Students, alumni, and instructors from Interior Architecture & Design, Landscape Architecture, and Graphic Design won the Net Zero competition in March. The Honors Prize for energy-efficient design in Architecture came with a $10,000 prize.
The competition was started eight years ago by the California Public Utility Commission. It promotes the commission’s goals for all new residential and commercial construction to use net-zero energy by 2020 and 2030. There are competition levels for both professionals and students.
To the Goal & Beyond
Led by Interior Architecture & Design graduate Alex Chuang, who now lives in Taiwan, the team, called “Crezlab” (pronounced “crazy lab”), assembled last fall to tackle this year’s competition prompt: a recreation center of two attached buildings on the California State University, Monterey Bay, campus.
“I wanted to help other students gain professional experience outside of a classroom that could help them get jobs and internships,” Chuang says. He added that the project brought participants “a sense of team responsibility, goal-seeking, mutual learning and thinking.”
Interdisciplinary & International Connections
After consulting with Academy instructors Stephanie Smith-Haenel and Michael Sammet, Chuang assembled the team. They separated into two groups: one focusing on architecture and the other on interior design and landscaping. Students worked through their winter breaks to complete their project.
The team also included students from Ming Chuan University and Chun Yuan Christian University, both in Taiwan. Academy Graphic Design graduate Linyi Guo acted as graphic design consultant for the team’s report.
Their design, titled “Changer,” had a unique inspiration—an ocean kayak. Chuang’s explanation: “The fluid dynamics and design features of the ocean kayak inform the approach to passive solar and the arrangement of solar panels on the building exterior. The idea that a kayaker achieves the most powerful and efficient stroke by minimizing excess body movement within the kayak informs efficient energy use.”
The design also incorporated such features as a fog catcher, solar panels and wind turbines, all to achieve a completely energy-efficient design. And of course the project used recyclable materials.
The jury praised the team for its energy analysis and use of sustainable strategies.
Roles & Benefits
Smith-Haenel and Sammet advised the team throughout the project, including a site visit to Monterey, Calif., in November 2018.
Sammet, who has taught sustainable design at the Academy for almost 10 years, says the experience is vital for students. “You can’t have [students] graduate without understanding how to reduce energy, water, materials and toxic chemicals in the environment and the environments they build… For 10 or 20 years, the field of architecture has been moving to this concept of net zero.”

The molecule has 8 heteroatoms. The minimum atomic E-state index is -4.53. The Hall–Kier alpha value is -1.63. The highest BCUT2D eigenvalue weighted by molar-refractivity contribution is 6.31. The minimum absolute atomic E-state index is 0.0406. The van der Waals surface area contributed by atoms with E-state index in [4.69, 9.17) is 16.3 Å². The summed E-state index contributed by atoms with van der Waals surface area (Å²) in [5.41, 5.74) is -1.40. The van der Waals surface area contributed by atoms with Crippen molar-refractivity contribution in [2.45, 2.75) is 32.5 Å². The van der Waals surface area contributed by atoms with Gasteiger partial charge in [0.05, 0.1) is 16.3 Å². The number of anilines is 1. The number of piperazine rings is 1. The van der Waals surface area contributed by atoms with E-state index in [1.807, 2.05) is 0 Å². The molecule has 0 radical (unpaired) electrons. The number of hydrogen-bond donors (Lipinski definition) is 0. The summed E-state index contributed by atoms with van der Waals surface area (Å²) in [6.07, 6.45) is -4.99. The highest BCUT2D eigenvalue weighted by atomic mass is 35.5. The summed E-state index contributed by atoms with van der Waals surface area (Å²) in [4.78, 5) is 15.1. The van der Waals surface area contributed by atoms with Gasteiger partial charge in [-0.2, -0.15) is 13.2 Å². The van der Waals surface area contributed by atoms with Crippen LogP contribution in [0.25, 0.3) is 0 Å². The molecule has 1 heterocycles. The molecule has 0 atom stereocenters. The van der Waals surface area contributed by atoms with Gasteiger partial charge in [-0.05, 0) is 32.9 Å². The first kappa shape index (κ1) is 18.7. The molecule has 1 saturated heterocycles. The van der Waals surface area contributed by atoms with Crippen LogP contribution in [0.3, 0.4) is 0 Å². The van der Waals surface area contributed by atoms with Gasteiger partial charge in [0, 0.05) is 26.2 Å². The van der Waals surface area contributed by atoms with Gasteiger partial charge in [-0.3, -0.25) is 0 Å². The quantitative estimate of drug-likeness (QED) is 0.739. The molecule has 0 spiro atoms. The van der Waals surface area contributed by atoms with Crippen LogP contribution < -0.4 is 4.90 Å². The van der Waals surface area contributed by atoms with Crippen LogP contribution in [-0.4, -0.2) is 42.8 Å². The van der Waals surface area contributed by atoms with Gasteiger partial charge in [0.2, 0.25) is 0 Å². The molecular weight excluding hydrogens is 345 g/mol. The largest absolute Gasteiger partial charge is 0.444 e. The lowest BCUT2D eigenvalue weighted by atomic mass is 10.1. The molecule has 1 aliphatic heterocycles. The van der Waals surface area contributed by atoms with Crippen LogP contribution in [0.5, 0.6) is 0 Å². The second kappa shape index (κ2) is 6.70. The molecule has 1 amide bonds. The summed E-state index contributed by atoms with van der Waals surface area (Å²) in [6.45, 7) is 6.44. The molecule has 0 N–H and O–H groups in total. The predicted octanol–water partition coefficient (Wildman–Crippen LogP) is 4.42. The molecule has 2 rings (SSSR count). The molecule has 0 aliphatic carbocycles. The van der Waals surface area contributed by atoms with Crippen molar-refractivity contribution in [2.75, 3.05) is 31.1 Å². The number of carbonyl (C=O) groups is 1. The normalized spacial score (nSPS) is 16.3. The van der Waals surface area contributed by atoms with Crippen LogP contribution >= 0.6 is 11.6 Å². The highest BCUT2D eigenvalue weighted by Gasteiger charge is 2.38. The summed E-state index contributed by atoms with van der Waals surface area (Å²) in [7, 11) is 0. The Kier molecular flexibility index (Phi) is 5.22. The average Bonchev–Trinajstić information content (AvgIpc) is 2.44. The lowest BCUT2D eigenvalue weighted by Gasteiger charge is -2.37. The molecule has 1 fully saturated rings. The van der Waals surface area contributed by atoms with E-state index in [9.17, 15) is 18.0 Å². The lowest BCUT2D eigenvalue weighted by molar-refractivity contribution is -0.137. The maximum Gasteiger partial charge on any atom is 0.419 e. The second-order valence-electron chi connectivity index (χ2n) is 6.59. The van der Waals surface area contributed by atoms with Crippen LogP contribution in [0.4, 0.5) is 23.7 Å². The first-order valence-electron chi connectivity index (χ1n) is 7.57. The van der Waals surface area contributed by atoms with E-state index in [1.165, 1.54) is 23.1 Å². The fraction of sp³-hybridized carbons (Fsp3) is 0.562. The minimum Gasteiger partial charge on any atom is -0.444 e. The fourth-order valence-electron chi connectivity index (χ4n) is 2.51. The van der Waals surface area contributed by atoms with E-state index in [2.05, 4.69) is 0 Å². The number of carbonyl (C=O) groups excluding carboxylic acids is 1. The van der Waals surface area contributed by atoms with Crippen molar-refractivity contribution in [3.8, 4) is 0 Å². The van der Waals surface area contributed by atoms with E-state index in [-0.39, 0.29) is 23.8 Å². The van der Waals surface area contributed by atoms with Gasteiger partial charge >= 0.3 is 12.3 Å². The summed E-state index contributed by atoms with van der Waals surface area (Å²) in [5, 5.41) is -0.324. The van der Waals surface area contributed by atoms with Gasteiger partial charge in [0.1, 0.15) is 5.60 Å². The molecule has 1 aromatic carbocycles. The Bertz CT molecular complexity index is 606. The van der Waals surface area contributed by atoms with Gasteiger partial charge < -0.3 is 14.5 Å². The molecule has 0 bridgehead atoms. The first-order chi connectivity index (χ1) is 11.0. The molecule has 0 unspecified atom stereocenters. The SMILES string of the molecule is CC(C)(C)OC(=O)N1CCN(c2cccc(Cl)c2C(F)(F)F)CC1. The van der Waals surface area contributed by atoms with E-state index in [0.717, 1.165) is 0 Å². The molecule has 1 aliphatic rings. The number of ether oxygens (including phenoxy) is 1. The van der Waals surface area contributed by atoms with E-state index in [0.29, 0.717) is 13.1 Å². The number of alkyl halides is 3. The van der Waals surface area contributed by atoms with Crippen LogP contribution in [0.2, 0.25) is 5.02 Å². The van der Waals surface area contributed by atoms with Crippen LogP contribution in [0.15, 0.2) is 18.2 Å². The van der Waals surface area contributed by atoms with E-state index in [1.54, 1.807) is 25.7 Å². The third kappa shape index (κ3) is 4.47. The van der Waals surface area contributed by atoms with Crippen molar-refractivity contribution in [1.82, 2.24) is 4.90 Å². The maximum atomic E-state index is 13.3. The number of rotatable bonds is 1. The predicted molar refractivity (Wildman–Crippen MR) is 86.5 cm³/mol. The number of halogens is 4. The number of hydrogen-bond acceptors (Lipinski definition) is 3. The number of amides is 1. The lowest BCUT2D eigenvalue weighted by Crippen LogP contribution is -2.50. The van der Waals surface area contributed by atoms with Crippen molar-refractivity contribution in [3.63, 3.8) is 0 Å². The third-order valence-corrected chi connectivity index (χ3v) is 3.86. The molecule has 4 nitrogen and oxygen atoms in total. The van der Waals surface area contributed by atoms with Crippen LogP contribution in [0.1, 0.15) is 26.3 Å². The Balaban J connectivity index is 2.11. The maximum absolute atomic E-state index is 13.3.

Smith-Haenel says the team’s dedication was inspiring. “The students actually took ownership,” she says, operating beyond the classroom mindset of finding the right answer. “We did treat them, in this case, more as peers than as our students…I could see the growth. There’s a huge difference from where they were in the classroom and where they are now.”
Bella Chen, an Interior Architecture & Design student, says she “learned how to work with different people from different fields and respect their profession.”
Team members researched case studies and analysis together and divided up the work; Chen’s responsibility was the interior floor plan and furniture layout and selection.
For Chen, her studies at the Academy prepared her well: “The first time I dealt with sustainable design, I knew a lot of sustainable strategies and how to apply them to architecture.”
When the team learned they won, members were ecstatic. With this opportunity to build their creative portfolios in tow, some students are using the money to fund their professional exams. Chuang says the plan is to enter more competitions—“all in the efforts to support the professional goals of the students.”
For Smith-Haenel, the recognition affirms the Academy’s approach to cross-disciplinary collaboration. “The fact that there was so much Academy of Art at different levels speaks to the community that’s built while we’re all students,” she says.
“It lives on after you graduate and it trickles down. I always say that our alumni are everywhere—they really are.”
Article by Cristina Schreil of Academy Art U News